Fifteen Observations About Living in Colorado
- The grocery stores don’t have doors. At least the King Sooper doesn’t. We went one night when the wind chill was -4 and a huge section of the front of the store was wide open. As we walked in, we were greeted by a blast of hot air pouring down from the ceiling. Inside, the store was cool, but not uncomfortable. Perhaps it helps keep the produce fresh.
- Colorado must have found a great bargain on white paint, because the streets are covered with it. There are lines galore. It’s difficult at times to know where you’re supposed to be. Often there are painted bike lanes to add to the confusion. Sometimes the bike lanes separate the main lanes from the right-turn lanes, so to get to the right-turn lane you have to cross two solid white lines. At many intersections, there are two left-turn lanes. Sometimes these are separated from the go-straight lanes by an additional, ill-defined, lane-wide space that seems to exist for no purpose whatsoever.
- They’ve gotten totally carried away with medians. Almost every road outside of residential neighborhoods has medians. This means that you can almost never turn left out of parking lots. If your destination is to the left of where you are, you have to go a block or two or three to the right and make a U-turn or cut through the lot of a Mexican restaurant.
- There are a lot of Mexican restaurants. I know of one place where three of them border the same parking lot.
- I don’t have any scientific evidence to back this up, but it sure seems that the wait at traffic lights is a lot longer in Colorado than in Illinois.
- Very few people are actually from here. I honestly believe that I’ve only met two people who were born and raised in Colorado.
- January gets cold and snowy and overcast here, just like in Illinois. But the winter weather only lasts for a day or two at the most and then there’s a stretch of six or eight days when it’s sunny and close to 60°. This is not a complaint. I like the seasons, and to be able to experience all four of them every week is kinda fun. I just have to be prepared and carry my shorts and my parka everywhere I go.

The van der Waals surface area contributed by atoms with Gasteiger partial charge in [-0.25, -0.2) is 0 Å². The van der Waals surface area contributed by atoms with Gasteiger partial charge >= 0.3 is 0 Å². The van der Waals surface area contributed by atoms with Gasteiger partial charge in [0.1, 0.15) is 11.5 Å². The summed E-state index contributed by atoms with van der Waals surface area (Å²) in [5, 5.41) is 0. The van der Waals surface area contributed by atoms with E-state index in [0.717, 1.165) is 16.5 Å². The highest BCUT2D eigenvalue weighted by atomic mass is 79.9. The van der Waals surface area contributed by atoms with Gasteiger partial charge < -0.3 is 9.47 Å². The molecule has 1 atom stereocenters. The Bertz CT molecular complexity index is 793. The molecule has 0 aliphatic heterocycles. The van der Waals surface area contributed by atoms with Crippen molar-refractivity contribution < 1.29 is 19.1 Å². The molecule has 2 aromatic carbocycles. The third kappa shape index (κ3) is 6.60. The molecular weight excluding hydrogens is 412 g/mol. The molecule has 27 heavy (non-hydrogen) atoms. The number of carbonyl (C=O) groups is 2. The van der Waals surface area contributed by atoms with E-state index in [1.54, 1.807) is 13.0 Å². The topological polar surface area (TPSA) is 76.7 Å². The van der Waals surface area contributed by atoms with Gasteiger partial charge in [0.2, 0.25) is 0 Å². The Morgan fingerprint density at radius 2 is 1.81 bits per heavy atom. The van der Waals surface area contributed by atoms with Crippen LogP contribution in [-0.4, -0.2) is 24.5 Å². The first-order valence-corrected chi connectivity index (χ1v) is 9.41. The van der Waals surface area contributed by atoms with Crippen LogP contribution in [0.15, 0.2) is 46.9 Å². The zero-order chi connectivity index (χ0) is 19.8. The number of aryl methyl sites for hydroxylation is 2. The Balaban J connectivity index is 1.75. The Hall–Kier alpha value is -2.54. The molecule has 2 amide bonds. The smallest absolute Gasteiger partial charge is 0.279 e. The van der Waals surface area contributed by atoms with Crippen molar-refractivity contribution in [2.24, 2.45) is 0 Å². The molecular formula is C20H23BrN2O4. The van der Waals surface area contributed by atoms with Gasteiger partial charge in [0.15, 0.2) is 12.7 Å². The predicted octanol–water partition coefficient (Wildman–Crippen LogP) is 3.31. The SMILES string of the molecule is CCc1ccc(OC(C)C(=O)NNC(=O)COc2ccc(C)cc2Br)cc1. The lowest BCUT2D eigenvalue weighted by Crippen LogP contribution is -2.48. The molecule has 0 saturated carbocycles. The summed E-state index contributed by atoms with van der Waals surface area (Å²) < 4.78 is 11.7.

- Snow plowing is done randomly. After a healthy snowfall, one street will be plowed and the next won’t. One parking lot will be clear, the next will be covered in rutted snow and ice. Salting is even more random. It’s only done occasionally here and there. But when it’s done, it’s often in pretty colors. I’ve seen red salt and green salt on roads.
- Service in restaurants is slower and poorer. It takes longer for food to be prepared and the servers make fewer visits to see how you’re doing. Twice in three weeks, our order has been given to someone else, and we were left waiting—and waiting. On both occasions, I had to inform the restaurant staff that we hadn’t received our food. To their credit, on both occasions, they apologized and explained that our they gave our food to other customers. They gave us free meals to make up for their mistake. But how do you give someone’s food to the wrong table? Did the other people order the exact same thing? What happened to the food they ordered? We haven’t been able to figure this out yet.
- You have to drink a lot more water because of the altitude.
- I’ve heard that up to a gallon a day is recommended.
- The altitude doesn’t affect how often you have to find a bathroom. But the gallon a day does.
- There are very few public restrooms in public parks and along hiking trails.
- In Colorado (and this is very important to realize in this context), you are never as alone as you think you are.
- There are a lot of bad drivers. Sure, you see the people going 20 mph over the limit, just like in Illinois. But here there are also a lot of drivers going 20 mph under the limit. Our car insurance went up considerably, simply because we moved to Colorado. Maybe it’s the recreational marijuana.
- There’s recreational marijuana. Stores with green crosses sell it. I’ve seen people walking down the sidewalk in Denver smoking it. There are also a lot of homeless people. A lot of them. The common belief is that they came for the marijuana and got stuck here.
- People are very friendly. Or they’re not. In Chicagoland, strangers I passed on the sidewalk usually made eye contact and nodded minimally—as a mutual assurance that the two of us weren’t about to begin shooting. But in Colorado, some strangers smile and wave or engage me in conversation as if they’ve been my best friend for years. Other strangers walk past without acknowledging my existence whatsoever. Even if I attempt to make eye contact and nod, they look steadfastly ahead and pay no attention. Perhaps it’s the marijuana again.
- Coloradoans seem to be confused about the purpose of right-turn lanes. This is the only reason I can come up with why EVERY right-turn lane has two (2!) “RIGHT LANE MUST TURN RIGHT” signs. I’ve started thinking of it as the Colorado bucket list—One thing everyone MUST do in Colorado before they die.
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